Why Was I Not Informed Earlier

A certain typographically exuberant poet wrote these lines about an Irish bar that I was recently taken to by a co-worker.

I was sitting in mcsorley’s. outside it was New York and beautifully snowing.

Inside snug and evil. the slobbering walls filthily push witless creases of
screaming warmth chuck pillows are noise funnily swallows swallowing revolvingly
pompous a the swallowed mottle with smooth or a but of rapidly goes gobs the
and of flecks of and a chatter sobbings intersect with which distinct disks of
graceful oath, upsoarings the break on ceiling-flatness

The bar, McSorley’s (15 E. Seventh St) turned out to be one of the most famous and unique bars in New York. And it’s not like New York is short on old or famous establishments frequented by poets. In fact, even though McSorley’s Old Ale House started operating in 1854 (or 1862 by some accounts) , Bridge Cafe at 279 Water has it beat hands down by going back to 1794. There are also Pete’s Tavern (1864), Landmark Tavern (1868) , PJ Clarke’s (1870s) and a few others in the Century Club.

What makes McSorley’s stand out is that it operated continuously through the Prohibition, keeping renovations and changes in customs to the absolute minimum.

The traditions and customs are especially strong in this Irish bar that can proudly tell anybody, even the 124 year old Zabani Khakimova of Chechnya: “we were here before you were born.” Another McSorley’s old slogan, ” No wine, no whiskey, no women” is only partially true. In 1970 New York State passed “McSorley’s Law” that disallowed discrimination in public establishments. I’ve heard that it’s still possible to have a gender specific private club still, but it has to have less than a certain number of members to be considered such.

These days, a man or a woman, when you walk into one of the two rooms at McSorley’s and sit down at a WWII vintage table continuously soaked with beer, you’ll find that you only have three choices of alcoholic beverages. A dark, a light or a “one and one”. The dark ale or the light ale always come in two little 8oz mugs. You can have one mug of light and one mug in the same round.

The food is only slightly more varied, but just as old fashioned. The daily specials might include liverwurst sandwiches, burger and fries, shepherd pie and “cheese and crackers”: a package of saltines in cellophane, some cheese and cut onions.

“Begood or Begone” is yet another slogan of this institution. Don’t drink too little, don’t be troublesome when drunk. “distinct disks of graceful oath” are Ok.

The waiters are both gruff and friendly at the same time. If you don’t want to begood, they won’t begood either and there’s no doubt that they’ll make you begone quick.

Here’s E.E. Cummings’ biographer’s description of the place:

“It has two rooms, each with its individual admonitory sign, “Be Good or Be Gone.” The walls are crowded with photographs and lithographs in which a vanished city dwells, and dead, buxom ladies and derbied men. The room in front has the bar, but the room in back boasts a famous lady of smooth and beautiful nudeness. . .”

The place is truly “snug and evil”. It smells funky, the ceiling is ancient and low, the floor is covered in sawdust, the glasses are clinking and the ale is flowing. Cummings got it so right, it’s ridiculous.

With the exception of smoking prohibition and admission of women, McSorley’s did not change too much. In E.E. Cummings’ time one of the two kitchens was already converted into a bathroom with Art Deco/Sanitary Style urinals (these days there’s a women’s bathroom too). But the walls and the bar are still crowded with patron-donated artifacts, prints, paintings and photographs. Unlike the crap-o-la encrusted restaurants, the artifacts and images are authentic and full of meaning.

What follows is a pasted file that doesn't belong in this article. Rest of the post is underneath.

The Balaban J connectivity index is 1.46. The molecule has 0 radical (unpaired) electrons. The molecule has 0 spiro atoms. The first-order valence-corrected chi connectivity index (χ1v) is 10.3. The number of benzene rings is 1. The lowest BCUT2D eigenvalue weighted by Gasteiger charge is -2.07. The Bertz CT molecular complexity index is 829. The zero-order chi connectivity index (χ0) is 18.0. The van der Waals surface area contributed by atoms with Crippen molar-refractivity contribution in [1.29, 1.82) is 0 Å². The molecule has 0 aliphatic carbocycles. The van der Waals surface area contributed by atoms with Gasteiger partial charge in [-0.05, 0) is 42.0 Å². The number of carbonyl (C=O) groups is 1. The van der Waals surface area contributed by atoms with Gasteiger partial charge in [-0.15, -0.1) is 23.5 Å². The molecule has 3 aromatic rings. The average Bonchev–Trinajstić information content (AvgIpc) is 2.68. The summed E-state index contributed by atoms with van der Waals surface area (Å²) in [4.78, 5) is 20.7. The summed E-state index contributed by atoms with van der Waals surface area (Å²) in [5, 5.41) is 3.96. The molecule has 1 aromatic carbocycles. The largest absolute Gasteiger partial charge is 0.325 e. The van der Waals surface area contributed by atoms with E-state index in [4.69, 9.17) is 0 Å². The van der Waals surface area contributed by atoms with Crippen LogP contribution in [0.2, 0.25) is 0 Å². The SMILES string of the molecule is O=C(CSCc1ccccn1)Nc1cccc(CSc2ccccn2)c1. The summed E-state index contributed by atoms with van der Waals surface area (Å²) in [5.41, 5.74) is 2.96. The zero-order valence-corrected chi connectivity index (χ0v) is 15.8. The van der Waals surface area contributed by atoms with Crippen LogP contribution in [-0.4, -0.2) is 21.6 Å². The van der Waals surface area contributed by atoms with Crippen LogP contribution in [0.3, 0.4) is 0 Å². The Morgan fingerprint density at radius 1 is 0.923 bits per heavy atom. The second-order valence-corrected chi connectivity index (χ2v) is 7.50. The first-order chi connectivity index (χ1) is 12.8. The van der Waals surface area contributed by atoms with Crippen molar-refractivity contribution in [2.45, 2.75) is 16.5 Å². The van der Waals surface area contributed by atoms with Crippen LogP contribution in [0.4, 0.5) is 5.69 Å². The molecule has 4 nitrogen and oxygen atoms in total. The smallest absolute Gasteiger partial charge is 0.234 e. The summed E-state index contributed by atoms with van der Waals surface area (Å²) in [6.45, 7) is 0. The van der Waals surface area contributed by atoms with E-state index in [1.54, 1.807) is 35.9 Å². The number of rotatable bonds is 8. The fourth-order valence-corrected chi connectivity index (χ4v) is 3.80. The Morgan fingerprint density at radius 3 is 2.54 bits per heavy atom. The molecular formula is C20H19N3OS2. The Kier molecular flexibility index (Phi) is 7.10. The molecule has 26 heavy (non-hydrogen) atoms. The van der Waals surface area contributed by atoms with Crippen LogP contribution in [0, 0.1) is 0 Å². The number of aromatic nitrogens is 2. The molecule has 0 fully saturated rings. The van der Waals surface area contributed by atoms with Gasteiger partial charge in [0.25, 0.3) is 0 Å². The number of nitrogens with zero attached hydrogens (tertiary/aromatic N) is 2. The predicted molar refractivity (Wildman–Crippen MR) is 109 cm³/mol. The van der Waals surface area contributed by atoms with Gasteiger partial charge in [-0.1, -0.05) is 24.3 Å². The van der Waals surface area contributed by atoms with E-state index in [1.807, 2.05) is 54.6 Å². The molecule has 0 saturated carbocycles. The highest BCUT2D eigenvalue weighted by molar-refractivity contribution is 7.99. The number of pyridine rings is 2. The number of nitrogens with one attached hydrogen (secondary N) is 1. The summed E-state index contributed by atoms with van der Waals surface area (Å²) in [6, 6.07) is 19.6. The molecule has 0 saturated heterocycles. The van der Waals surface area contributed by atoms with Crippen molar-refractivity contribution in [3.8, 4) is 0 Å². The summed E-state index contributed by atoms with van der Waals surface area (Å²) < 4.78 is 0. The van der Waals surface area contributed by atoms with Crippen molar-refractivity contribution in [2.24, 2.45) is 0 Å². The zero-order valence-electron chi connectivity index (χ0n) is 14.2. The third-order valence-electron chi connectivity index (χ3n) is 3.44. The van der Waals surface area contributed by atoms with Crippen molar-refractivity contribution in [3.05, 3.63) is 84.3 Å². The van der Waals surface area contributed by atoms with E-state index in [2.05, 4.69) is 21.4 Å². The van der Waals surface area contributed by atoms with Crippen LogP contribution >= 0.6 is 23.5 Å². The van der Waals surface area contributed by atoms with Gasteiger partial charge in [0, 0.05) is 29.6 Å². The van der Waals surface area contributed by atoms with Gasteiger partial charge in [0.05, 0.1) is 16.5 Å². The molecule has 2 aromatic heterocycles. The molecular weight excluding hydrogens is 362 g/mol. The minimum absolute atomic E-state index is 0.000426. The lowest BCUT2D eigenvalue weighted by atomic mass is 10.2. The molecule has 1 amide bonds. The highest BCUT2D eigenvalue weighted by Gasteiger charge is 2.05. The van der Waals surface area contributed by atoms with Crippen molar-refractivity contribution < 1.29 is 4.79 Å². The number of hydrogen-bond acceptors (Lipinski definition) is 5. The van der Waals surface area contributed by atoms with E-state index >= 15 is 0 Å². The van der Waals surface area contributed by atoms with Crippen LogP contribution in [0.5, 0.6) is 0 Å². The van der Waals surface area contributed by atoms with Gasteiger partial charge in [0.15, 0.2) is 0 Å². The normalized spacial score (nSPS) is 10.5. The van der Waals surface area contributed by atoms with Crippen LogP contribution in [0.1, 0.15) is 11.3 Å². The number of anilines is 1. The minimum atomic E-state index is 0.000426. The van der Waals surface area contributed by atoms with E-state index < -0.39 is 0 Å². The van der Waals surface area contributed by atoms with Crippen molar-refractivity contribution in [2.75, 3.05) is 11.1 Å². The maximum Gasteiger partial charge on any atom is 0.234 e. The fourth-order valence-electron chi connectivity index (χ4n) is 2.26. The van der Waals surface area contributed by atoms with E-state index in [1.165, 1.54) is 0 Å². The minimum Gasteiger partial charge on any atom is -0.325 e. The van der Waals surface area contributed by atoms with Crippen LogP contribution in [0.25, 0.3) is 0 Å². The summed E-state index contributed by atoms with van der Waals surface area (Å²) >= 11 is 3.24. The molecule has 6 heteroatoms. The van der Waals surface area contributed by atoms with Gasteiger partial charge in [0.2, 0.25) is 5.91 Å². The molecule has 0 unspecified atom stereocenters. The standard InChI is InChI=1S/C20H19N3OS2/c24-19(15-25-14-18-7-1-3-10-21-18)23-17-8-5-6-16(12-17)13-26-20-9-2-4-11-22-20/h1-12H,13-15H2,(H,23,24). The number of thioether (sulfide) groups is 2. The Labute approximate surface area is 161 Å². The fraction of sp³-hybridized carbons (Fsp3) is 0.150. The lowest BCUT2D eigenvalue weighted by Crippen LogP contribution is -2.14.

There’s an old gas lamp converted to electricity over the bar. A group of regulars being shipped out to WWI placed wishbones on the lamp with the intention to remove them when they come back. Those that were not removed continue hanging over there collecting gobs and gobs of dust.

Any attempt to touch the almost century-old wishbones will surely get you a lifetime ban and probably a good beating.

There are a few other interesting artifacts, like a pair of handcuffs that either belonged to one of the owners who was a retired NYPD detective, or to Harry Houdini. The helmets over the bar range from 1911 firefighter’s to the 9/11.

“I was sitting in the din thinking drinking the ale, which never lets you grow old … Darkness it was so near to me,i ask of shadow won’t you have a drink?”

My only regret is that it was not snowing outside this time. Also, the cat that is said to live at the bar did not make an appearance.

Crass Commercialism:

They sell McSorley’s-style mugs over here

My Life At Penetrode or Is It Good For The Company?

Every morning the metal handle of the hallway door at work gives me a good ‘ol dose of static shock. This has been happening for the last four years. And only now I realize how “Office Space” this is.

There must be hundreds of other people on my floor who get that same static shock every morning. I wonder how wide spread is it. Do you get a daily dose of static shock from a door handle where you work?

Maybe it’s some form of thought control. Or maybe they generate electricity that way. Who knows..

I am so ordering my red Swingline

I am thinking about starting a protest website GAA – “Geeks Against Annoyances”. The top 4 things on the agenda will be:
1) Wall warts
2) Cheap Ass Go Off Every 10 Minutes Car Alarms
3) Fluorescent Lamps Of Death
4) Door handles that shock you at work.

The Sonic Quality of My Fridge

I recently learned that there is such a thing as “hospital grade” electric outlets and plugs. Apparently they are slightly more robust and have stronger, springier contacts that keep power cords from unplugging. Here’s an example of a Hubbel brand 20 amp outlet (that’s why it has a T-shaped slot) and surge protection (that’s what the light is for, I guess).

The prices range from 8 to 70 bucks per outlet. Of course audiophiles could not pass by such highly priced electrical components.

Greg Graff writes in this Usenet post:
“I was stunned at what a hospital grade electrical connection could do in my system. Much tighter/deeper base (which is saying something for the WATTS), larger/deeper soundstage, fuller midrange, and a sigificant increase in dimensionality. ”